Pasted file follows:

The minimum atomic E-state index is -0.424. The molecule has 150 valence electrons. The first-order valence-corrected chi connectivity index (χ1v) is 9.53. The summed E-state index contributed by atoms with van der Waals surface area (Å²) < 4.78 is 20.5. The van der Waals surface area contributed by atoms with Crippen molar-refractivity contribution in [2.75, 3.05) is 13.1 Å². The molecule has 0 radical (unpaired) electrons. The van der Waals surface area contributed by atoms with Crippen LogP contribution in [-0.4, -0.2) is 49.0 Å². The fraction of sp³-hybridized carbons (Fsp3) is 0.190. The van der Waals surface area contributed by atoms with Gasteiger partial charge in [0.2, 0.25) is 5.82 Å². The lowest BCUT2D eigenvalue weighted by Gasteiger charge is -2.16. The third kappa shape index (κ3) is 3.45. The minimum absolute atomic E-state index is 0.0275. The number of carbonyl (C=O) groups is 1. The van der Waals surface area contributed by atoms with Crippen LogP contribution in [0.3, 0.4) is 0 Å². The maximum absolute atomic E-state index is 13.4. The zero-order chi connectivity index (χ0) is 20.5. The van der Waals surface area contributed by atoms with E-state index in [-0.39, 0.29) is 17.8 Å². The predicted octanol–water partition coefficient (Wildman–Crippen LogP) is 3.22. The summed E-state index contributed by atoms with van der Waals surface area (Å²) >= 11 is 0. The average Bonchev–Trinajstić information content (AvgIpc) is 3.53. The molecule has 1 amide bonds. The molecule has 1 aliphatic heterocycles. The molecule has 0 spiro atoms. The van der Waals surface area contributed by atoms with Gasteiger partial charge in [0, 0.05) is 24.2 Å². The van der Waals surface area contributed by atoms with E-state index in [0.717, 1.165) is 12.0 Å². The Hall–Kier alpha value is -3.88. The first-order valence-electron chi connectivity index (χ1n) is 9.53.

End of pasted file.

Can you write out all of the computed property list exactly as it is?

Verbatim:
The minimum atomic E-state index is -0.424. The molecule has 150 valence electrons. The first-order valence-corrected chi connectivity index (χ1v) is 9.53. The summed E-state index contributed by atoms with van der Waals surface area (Å²) < 4.78 is 20.5. The van der Waals surface area contributed by atoms with Crippen molar-refractivity contribution in [2.75, 3.05) is 13.1 Å². The molecule has 0 radical (unpaired) electrons. The van der Waals surface area contributed by atoms with Crippen LogP contribution in [-0.4, -0.2) is 49.0 Å². The fraction of sp³-hybridized carbons (Fsp3) is 0.190. The van der Waals surface area contributed by atoms with Gasteiger partial charge in [0.2, 0.25) is 5.82 Å². The lowest BCUT2D eigenvalue weighted by Gasteiger charge is -2.16. The third kappa shape index (κ3) is 3.45. The minimum absolute atomic E-state index is 0.0275. The number of carbonyl (C=O) groups is 1. The van der Waals surface area contributed by atoms with Crippen LogP contribution in [0.3, 0.4) is 0 Å². The maximum absolute atomic E-state index is 13.4. The zero-order chi connectivity index (χ0) is 20.5. The van der Waals surface area contributed by atoms with E-state index in [-0.39, 0.29) is 17.8 Å². The predicted octanol–water partition coefficient (Wildman–Crippen LogP) is 3.22. The summed E-state index contributed by atoms with van der Waals surface area (Å²) >= 11 is 0. The average Bonchev–Trinajstić information content (AvgIpc) is 3.53. The molecule has 1 amide bonds. The molecule has 1 aliphatic heterocycles. The molecule has 0 spiro atoms. The van der Waals surface area contributed by atoms with Gasteiger partial charge in [0, 0.05) is 24.2 Å². The van der Waals surface area contributed by atoms with E-state index in [0.717, 1.165) is 12.0 Å². The Hall–Kier alpha value is -3.88. The first-order valence-electron chi connectivity index (χ1n) is 9.53.